Composite resin can be used in combination with other materials, such as glass ionomer, for maximum benefits. However, composite fillings may not be as durable as metal fillings like amalgam.
Glass Ionomer: Glass ionomer is a filling made out of acrylic and a glass component called fluoroaluminosilicate. In a traditional dental filling, the material sets without a bright light. Hybrid composite glass ionomer fillings or those modified with resins are stronger than the traditional ones and require the use of a bright blue light to set. Glass ionomer is used most commonly as cement for inlay fillings. It also is used for fillings in children’s front teeth and its surrounding area, or the roots. Glass ionomer is typically used on kids with a lot of tooth decay, particularly in parts that extend below the gum. It is also used for filling children’s primary teeth and as a liner for other fillings.
It is important to note that the traditional glass ionomer is significantly weaker than composite fillings and will easily wear or fracture as your child grows. Like composite resins, a traditional glass ionomer filling can match the color of your child’s teeth, but its effect is not as good as composite resin. It is the hybrid glass ionomer that offers a more natural tooth color. The hybrid glass ionomer filling needs to be applied in thin layers and each layer must be hardened first with the use of the bright blue light before the next layer can be applied. While this process makes your child’s teeth stronger, it also extends the time of your child’s dental treatment session.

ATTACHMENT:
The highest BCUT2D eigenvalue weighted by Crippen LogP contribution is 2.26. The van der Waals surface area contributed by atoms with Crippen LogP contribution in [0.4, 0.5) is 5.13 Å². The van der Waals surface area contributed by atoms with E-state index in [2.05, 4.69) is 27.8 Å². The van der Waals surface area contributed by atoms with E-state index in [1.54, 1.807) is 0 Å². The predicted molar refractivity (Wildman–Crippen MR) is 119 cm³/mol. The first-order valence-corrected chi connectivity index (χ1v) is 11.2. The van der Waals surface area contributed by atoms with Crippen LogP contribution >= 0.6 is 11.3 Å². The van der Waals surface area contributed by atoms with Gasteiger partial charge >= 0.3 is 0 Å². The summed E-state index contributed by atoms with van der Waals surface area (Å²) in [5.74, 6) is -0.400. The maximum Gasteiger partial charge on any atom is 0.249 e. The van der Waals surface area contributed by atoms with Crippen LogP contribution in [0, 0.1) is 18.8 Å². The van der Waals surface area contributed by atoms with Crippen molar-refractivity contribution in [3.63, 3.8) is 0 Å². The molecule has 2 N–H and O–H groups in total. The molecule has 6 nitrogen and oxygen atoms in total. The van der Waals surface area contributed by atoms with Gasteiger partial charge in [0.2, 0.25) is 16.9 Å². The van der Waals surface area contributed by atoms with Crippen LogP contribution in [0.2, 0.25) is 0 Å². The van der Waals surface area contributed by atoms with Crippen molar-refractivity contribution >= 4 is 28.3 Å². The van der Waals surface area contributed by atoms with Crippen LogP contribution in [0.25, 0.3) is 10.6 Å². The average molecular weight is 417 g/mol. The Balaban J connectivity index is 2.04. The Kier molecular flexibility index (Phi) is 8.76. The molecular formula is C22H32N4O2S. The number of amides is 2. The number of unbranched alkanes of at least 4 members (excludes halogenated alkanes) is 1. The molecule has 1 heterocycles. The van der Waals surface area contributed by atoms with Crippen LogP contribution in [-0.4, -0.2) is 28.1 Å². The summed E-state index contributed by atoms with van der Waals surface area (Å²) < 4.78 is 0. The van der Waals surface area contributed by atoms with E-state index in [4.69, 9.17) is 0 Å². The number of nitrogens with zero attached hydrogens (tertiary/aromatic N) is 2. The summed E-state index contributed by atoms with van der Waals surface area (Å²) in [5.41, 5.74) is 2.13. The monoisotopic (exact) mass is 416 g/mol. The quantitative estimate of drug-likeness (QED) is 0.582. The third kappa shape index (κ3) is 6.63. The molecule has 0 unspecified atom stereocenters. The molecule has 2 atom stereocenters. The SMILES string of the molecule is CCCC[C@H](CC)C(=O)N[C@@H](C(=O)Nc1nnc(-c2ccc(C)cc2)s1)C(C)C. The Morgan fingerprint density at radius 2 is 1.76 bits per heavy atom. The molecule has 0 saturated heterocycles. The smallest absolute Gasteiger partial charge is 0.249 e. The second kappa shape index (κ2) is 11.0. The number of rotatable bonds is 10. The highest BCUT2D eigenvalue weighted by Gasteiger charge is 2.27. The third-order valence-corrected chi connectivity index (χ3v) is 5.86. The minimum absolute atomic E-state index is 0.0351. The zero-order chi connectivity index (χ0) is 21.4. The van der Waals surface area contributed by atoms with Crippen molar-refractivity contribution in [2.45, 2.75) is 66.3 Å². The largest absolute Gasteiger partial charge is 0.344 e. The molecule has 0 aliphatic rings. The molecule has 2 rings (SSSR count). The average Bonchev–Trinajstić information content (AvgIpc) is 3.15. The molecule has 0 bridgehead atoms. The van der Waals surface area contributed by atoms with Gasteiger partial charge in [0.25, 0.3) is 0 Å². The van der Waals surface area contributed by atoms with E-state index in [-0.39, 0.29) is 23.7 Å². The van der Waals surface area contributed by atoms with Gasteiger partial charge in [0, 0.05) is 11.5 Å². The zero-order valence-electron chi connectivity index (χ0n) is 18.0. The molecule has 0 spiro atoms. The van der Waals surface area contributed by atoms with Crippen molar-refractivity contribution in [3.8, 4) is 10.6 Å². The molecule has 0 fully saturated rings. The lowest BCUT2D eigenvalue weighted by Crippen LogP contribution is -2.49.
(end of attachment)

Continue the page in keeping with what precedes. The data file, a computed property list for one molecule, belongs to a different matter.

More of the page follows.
Amalgam: Amalgam is a dental filling made of silver, tin, zinc, copper, and mercury, the latter being almost half of the mixture. This silver-colored filling is primarily used and a practical choice when restoring children’s back teeth. While it is the least expensive type of filling, this kind of filling offers long-lasting benefits, usually at least 10 years. Amalgam fillings are strong and can withstand your child’s chewing. Unlike composite or glass ionomer, amalgam fillings are less sensitive to moisture during the dental procedure.